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tidy text mining --- sentiment and most frequent words (MFW) analyses of Star Trek DS9 first episode, "The Nagus"

A few months ago, the Revolution Analytics newsletter directed me to the 'tidy data' approach to text mining by Julia Silge and David Robinson.  I began trying out their tidytext() R package on The Federalist papers, attempting to sort of replicate an analysis similar to Mosteller and Wallace (1964), and secondly inaugural addresses by U.S. presidents. The Federalist analysis ended up morphing into an application of Burrow's 'rolling delta' and the use of a different R text analytics package.  More on that in a subsequent post.  

Silge and Robinson's text mining examples include a lexicon-based sentiment analysis of Jane Austen's novels.  On example included the net positive versus negative change in sentiment over the progression of each.  So while mulling over what to do next with tidy text mining, I was re-watching the pilot episode of my favorite Star Trek series, Deep Space Nine.   I wondered to what extent the dialogue spoken by characters in screenplays such as DS9 would contain sentiment-laden terms, and whether the course of sentiment throughout the progression of an episode would follow a pattern, perhaps following the contour of the DS9 crew and residents confronting and resolving conflict.  Of course, the screenplay for the first episode of the series --- "The Nagus", written by Ira Steven Behr and directed by David Livingston --- might be somewhat of an outlier.  The episode mostly features Quark, the Ferengi owner of a bar on DS9, and doesn't feature the types of conflict with alien species the way other episodes did. Still, I decided to process the screenplay for the first episode, which aired on January 7, 1993, converting it to a tidy text format, filtering stop (or function words), creating a word cloud, and visualizing episode sentiment.  Below are some highlights.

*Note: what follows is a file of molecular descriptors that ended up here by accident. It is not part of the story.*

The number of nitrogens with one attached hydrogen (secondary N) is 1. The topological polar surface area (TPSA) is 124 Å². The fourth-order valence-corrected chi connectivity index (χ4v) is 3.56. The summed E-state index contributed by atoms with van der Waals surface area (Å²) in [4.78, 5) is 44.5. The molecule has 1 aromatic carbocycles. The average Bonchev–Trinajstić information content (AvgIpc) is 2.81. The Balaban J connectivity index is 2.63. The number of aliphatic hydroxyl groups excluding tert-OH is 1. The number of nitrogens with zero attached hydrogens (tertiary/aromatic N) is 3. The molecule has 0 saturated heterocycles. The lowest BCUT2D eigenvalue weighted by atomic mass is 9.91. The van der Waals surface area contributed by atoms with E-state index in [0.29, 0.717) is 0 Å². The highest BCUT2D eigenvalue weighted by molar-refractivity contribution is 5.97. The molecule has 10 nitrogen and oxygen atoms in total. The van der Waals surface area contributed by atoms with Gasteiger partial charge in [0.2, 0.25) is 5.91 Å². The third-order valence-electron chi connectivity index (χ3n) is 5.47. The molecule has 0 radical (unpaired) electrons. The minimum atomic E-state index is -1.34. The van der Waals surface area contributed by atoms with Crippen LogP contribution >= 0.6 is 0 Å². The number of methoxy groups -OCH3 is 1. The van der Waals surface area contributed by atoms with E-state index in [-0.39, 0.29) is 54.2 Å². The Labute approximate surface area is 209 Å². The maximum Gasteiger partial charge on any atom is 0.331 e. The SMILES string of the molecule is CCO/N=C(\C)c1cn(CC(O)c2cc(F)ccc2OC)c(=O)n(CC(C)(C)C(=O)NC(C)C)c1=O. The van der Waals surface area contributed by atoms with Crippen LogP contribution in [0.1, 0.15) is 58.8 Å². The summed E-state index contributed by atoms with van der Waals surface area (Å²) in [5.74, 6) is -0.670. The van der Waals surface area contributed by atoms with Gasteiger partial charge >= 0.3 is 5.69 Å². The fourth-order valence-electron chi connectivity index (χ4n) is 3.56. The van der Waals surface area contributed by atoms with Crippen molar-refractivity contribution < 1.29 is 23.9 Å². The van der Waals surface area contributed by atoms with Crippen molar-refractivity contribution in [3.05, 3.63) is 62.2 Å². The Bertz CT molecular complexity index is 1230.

There are various websites with DS9 scripts.  Seeing each screenplay is somewhat interesting in itself; each screenplay begins with writing and production credits, tables of characters, sets, and a "pronunciation guide". The episode occurs over six parts, beginning with a "Teaser" (the opening scenes, prior to the first commercial break), through Acts One to Five. 

Excerpt: Star Trek DS9 Screenplay

                          "The Nagus" 
                    (fka "Friends & Foes") 
                           Story by 
                       David Livingtson 
                          Teleplay by 
                        Ira Steven Behr 
                          Directed by 
                       David Livingston
         [cast, sets, and pronunciation guide excluded.]




The door opens, out steps a Ferengi, KRAX.  Tough, authoritative, arrogant.  He checks the corridor. Satisfied  that no danger lurks, he gestures back into the airlock. Out steps ZEK, an ancient hunched-over Ferengi, features mysteriously obscured by a hooded cloak.  In one hand he  clutches the supporting arm of Maihar'du, a tall bald humanoid  alien.  In his other hand, he carries a staff, the handle of which is a smiling Ferengi head made of gold-press latinum. Together Krax and Maihar'du help maneuver the old fellow  slowly down the corridor.